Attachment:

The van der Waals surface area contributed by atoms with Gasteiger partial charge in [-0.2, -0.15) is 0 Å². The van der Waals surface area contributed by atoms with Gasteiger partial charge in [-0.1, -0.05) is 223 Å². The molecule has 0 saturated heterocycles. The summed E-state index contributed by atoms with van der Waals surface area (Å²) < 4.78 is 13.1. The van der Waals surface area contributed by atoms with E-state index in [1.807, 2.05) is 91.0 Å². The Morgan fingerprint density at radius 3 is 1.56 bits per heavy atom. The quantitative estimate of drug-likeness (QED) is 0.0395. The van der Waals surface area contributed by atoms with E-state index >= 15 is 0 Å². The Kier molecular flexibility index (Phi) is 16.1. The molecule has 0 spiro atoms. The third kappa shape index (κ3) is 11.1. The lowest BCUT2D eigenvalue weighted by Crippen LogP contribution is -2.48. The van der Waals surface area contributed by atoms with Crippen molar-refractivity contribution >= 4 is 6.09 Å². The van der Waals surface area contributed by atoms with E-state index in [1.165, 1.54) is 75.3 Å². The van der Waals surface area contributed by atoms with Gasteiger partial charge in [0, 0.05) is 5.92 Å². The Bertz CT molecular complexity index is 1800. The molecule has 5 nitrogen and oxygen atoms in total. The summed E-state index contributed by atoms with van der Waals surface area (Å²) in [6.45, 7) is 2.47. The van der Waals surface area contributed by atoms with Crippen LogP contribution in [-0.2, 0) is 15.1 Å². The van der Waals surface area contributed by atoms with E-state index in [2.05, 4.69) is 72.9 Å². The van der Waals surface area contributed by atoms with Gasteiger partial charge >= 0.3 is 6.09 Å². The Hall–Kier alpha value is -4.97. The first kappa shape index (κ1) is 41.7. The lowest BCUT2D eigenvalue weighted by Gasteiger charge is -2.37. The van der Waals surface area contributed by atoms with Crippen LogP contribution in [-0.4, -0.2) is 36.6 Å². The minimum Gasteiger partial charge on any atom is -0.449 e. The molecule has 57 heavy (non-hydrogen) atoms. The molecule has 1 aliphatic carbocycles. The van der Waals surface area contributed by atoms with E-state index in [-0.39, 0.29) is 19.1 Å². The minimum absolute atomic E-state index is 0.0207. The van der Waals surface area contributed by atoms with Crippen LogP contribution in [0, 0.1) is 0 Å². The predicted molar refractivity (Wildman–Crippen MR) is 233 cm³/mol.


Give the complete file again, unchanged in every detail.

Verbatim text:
The van der Waals surface area contributed by atoms with Gasteiger partial charge in [-0.2, -0.15) is 0 Å². The van der Waals surface area contributed by atoms with Gasteiger partial charge in [-0.1, -0.05) is 223 Å². The molecule has 0 saturated heterocycles. The summed E-state index contributed by atoms with van der Waals surface area (Å²) < 4.78 is 13.1. The van der Waals surface area contributed by atoms with E-state index in [1.807, 2.05) is 91.0 Å². The Morgan fingerprint density at radius 3 is 1.56 bits per heavy atom. The quantitative estimate of drug-likeness (QED) is 0.0395. The van der Waals surface area contributed by atoms with E-state index >= 15 is 0 Å². The Kier molecular flexibility index (Phi) is 16.1. The molecule has 0 spiro atoms. The third kappa shape index (κ3) is 11.1. The lowest BCUT2D eigenvalue weighted by Crippen LogP contribution is -2.48. The van der Waals surface area contributed by atoms with Crippen molar-refractivity contribution >= 4 is 6.09 Å². The van der Waals surface area contributed by atoms with E-state index in [1.165, 1.54) is 75.3 Å². The van der Waals surface area contributed by atoms with Gasteiger partial charge in [0, 0.05) is 5.92 Å². The Bertz CT molecular complexity index is 1800. The molecule has 5 nitrogen and oxygen atoms in total. The summed E-state index contributed by atoms with van der Waals surface area (Å²) in [6.45, 7) is 2.47. The van der Waals surface area contributed by atoms with Crippen LogP contribution in [-0.2, 0) is 15.1 Å². The van der Waals surface area contributed by atoms with E-state index in [2.05, 4.69) is 72.9 Å². The van der Waals surface area contributed by atoms with Gasteiger partial charge >= 0.3 is 6.09 Å². The Hall–Kier alpha value is -4.97. The first kappa shape index (κ1) is 41.7. The lowest BCUT2D eigenvalue weighted by Gasteiger charge is -2.37. The van der Waals surface area contributed by atoms with Crippen LogP contribution in [-0.4, -0.2) is 36.6 Å². The minimum Gasteiger partial charge on any atom is -0.449 e. The molecule has 57 heavy (non-hydrogen) atoms. The molecule has 1 aliphatic carbocycles. The van der Waals surface area contributed by atoms with E-state index in [-0.39, 0.29) is 19.1 Å². The minimum absolute atomic E-state index is 0.0207. The van der Waals surface area contributed by atoms with Crippen LogP contribution in [0, 0.1) is 0 Å². The predicted molar refractivity (Wildman–Crippen MR) is 233 cm³/mol.